The 83,000 new cases reported on Friday set a new daily record for the U.S. pandemic. Nearly 83,000 more were then reported on Saturday, according to the COVID Tracking Project, and experts predict the country will soon undoubtedly reach 100,000 new cases per day. In the past week, the number of new cases nationwide has increased more than 20 percent, while the number of deaths from COVID-19 has increased by more than 15 percent. In the Midwest, the number of cases per million people has now surpassed both the spring peak in the Northeast during the first wave and the summer peak in the South during the second wave.

    Article quotes a Trump tweet:

    That's all I hear about now. Turn on TV, 'Covid, Covid, Covid Covid Covid.' A plane goes down, 500 people dead, they don't talk about it. 'Covid Covid Covid Covid Covid.' By the way, on November 4th, you won't hear about it anymore . . . 'please don't go and vote, Covid!'

    I'd put the odds that mass media stops reporting on Covid-19 on November 4 at 0% (not that they wouldn't demote it for a good plane crash). Danner concludes:

    This rhetoric is now a big, supposedly entertaining part of Trump's stump speech amid the final stretch of his campaign. And now more people in the White House have caught COVID-19, just like in communities all over the country, while the president continues to hold large rallies in multiple states experiencing big surges and uncontrolled spread -- and where, as seen above, he publicly reduces the pandemic to a punchline.

Mark Danner: The con he rode in on: "Why do people hardly even talk about all the car plants Donald Trump has brought to Michigan?" Huh? Danner produced a quote from a Trump book written in 1987:

People may not always think big themselves, but they can still get very excited by those who do. That's why a little hyperbole never hurts. People want to believe that something is the biggest and the greatest and the most spectacular.

I call it truthful hyperbole. It's an innocent form of exaggeration -- and a very effective form of promotion.

Danner adds:

"Truthful hyperbole" because the details of that created world emerge from one central belief in the hero's mind, rooted directly in his gargantuan and fragile ego: I have done an incredible job. All those auto plants and steel plants become not lies or creations but exaggerations flowering decoratively from that a priori truth. Before the crowd of red-faced partisans chanting his name, he transformed from a snake-oil salesman, a great pattering con man in the Elmer Gantry tradition, a postmodern Willy Loman, to a masterful crafter and seller of dreams. They believed him and not their lyin' eyes because they wanted so desperately to believe.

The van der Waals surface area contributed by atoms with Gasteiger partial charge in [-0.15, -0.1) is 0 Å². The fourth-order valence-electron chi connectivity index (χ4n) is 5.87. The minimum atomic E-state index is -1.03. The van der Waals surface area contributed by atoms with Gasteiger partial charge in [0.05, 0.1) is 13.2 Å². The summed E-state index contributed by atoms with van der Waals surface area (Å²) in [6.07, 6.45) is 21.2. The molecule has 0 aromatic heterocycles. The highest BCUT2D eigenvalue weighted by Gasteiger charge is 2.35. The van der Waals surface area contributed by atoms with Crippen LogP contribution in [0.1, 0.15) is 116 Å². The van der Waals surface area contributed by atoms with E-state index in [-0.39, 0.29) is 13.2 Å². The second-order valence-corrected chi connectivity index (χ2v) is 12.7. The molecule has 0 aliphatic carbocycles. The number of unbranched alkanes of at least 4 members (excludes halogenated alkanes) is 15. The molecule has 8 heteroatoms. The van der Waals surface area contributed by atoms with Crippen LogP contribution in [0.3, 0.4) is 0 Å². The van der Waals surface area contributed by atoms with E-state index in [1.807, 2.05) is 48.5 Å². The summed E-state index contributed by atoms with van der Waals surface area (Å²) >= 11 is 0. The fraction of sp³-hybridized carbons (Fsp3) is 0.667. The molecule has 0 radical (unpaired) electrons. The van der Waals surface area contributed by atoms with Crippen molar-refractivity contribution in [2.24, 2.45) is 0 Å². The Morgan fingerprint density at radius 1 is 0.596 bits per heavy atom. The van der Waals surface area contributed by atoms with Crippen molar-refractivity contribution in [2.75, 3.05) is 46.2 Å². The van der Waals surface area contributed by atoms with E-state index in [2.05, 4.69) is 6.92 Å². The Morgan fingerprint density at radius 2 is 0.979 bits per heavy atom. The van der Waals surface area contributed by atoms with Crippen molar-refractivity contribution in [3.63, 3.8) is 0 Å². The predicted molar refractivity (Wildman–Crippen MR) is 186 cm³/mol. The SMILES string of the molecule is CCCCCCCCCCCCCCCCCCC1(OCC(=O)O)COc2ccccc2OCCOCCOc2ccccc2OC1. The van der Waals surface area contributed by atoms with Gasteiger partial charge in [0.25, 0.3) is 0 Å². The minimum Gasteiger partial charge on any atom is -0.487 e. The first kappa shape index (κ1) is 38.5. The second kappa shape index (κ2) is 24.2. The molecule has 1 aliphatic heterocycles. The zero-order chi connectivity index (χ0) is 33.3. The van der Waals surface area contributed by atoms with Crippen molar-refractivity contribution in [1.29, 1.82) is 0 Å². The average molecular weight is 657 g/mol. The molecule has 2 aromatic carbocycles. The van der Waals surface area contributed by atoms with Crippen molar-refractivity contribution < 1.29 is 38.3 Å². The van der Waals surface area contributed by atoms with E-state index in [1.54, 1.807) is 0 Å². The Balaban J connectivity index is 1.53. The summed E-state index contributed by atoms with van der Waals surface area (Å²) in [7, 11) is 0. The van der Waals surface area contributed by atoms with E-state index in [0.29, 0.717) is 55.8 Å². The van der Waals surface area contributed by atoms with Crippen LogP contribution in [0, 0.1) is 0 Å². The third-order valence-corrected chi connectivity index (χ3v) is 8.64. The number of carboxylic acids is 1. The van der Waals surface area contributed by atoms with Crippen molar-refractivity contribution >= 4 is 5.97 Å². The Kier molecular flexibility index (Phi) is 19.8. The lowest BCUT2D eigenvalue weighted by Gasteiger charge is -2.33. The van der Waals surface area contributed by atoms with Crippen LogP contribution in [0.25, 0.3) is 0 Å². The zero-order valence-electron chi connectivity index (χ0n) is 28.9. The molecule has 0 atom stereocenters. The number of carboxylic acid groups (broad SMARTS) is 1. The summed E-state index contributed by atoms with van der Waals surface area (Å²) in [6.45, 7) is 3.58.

Jonathan Easley: GOP pollster Luntz blasts Trump campaign as worst he's ever seen.

Matt Ford: Trump is giving America a grisly preview of a second term: "If reelected, he would likely take his exuberant penchant for corruption and vindictiveness to pornographic heights." This might be a good place to add a note. More often than not, presidents have been less effective in second terms than in first. Eisenhower and Reagan were much less vital in their second terms, partly due to health issues, partly because 6-year elections went very bad for them. GW Bush barely eked out a second term win, and was all thumbs after that, losing to Katrina and Iraq in his 5th year, losing Congress his 6th year, then blowing a hole in the economy, and winding up even more unpopular than Trump is now (or Wilson was by the end of his second term). Clinton and Obama lost Congress in their first mid-term elections, recovered enough to eek out a second term but stuck with a hostile Congress. Trump might be the exception here. For one thing, he set the bar pretty low in his first term, especially since he lost the House after 2 years. But also, he's learning how to use executive power to unilaterally implement his agenda, and as the courts are increasingly packed with Federalist Society flunkees, he's even more likely to get away with his plots and schemes. Congress will complain, and the House will probably impeach him again, but his vetoes will be sustained, and Democrats are unlikely to sabotage the economy just to spite him (as Republicans did to Obama). We'll wind up in a situation where the Constitution's vaunted "checks and balances" will have broken down, where vast executive powers that had been unwisely granted over the years will be construed to give Trump dictatorial powers, and where the courts will rubber-stamp his every wish. Given how malign Trump's agenda is, and how petty and vindictive he is himself, the results will be disastrous, and he will become even more unpopular than he already is. So while Ford paints a "grisly" future, if anything he underrates the potential for ruin.